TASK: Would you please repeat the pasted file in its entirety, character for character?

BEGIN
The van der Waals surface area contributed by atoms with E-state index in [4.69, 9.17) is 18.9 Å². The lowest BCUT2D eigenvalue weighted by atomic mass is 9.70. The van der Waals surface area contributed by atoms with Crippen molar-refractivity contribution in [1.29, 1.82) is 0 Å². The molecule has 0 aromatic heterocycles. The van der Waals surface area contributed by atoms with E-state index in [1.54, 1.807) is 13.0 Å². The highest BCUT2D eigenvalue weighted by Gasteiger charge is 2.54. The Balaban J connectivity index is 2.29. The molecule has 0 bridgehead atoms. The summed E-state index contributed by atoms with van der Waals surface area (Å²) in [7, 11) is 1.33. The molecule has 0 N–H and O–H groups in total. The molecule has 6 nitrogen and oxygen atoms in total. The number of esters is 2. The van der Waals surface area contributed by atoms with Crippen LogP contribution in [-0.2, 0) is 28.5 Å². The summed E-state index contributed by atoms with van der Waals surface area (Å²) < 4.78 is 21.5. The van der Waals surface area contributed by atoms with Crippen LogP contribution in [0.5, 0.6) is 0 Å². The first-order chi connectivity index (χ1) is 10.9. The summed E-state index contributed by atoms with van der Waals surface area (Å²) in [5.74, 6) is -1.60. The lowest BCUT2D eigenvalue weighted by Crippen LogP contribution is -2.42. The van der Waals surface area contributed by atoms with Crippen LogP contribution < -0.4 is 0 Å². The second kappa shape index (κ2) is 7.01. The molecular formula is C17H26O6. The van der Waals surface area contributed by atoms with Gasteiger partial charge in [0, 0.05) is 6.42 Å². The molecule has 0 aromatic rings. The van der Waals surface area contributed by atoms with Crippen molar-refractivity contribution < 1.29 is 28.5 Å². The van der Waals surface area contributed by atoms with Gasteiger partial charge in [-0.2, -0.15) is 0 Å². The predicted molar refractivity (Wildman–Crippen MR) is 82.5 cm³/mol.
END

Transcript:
The van der Waals surface area contributed by atoms with E-state index in [4.69, 9.17) is 18.9 Å². The lowest BCUT2D eigenvalue weighted by atomic mass is 9.70. The van der Waals surface area contributed by atoms with Crippen molar-refractivity contribution in [1.29, 1.82) is 0 Å². The molecule has 0 aromatic heterocycles. The van der Waals surface area contributed by atoms with E-state index in [1.54, 1.807) is 13.0 Å². The highest BCUT2D eigenvalue weighted by Gasteiger charge is 2.54. The Balaban J connectivity index is 2.29. The molecule has 0 bridgehead atoms. The summed E-state index contributed by atoms with van der Waals surface area (Å²) in [7, 11) is 1.33. The molecule has 0 N–H and O–H groups in total. The molecule has 6 nitrogen and oxygen atoms in total. The number of esters is 2. The van der Waals surface area contributed by atoms with Crippen LogP contribution in [-0.2, 0) is 28.5 Å². The summed E-state index contributed by atoms with van der Waals surface area (Å²) < 4.78 is 21.5. The van der Waals surface area contributed by atoms with Crippen LogP contribution in [0.5, 0.6) is 0 Å². The first-order chi connectivity index (χ1) is 10.9. The summed E-state index contributed by atoms with van der Waals surface area (Å²) in [5.74, 6) is -1.60. The lowest BCUT2D eigenvalue weighted by Crippen LogP contribution is -2.42. The van der Waals surface area contributed by atoms with Crippen LogP contribution < -0.4 is 0 Å². The second kappa shape index (κ2) is 7.01. The molecular formula is C17H26O6. The van der Waals surface area contributed by atoms with Gasteiger partial charge in [0, 0.05) is 6.42 Å². The molecule has 0 aromatic rings. The van der Waals surface area contributed by atoms with Crippen molar-refractivity contribution < 1.29 is 28.5 Å². The van der Waals surface area contributed by atoms with Gasteiger partial charge in [-0.2, -0.15) is 0 Å². The predicted molar refractivity (Wildman–Crippen MR) is 82.5 cm³/mol.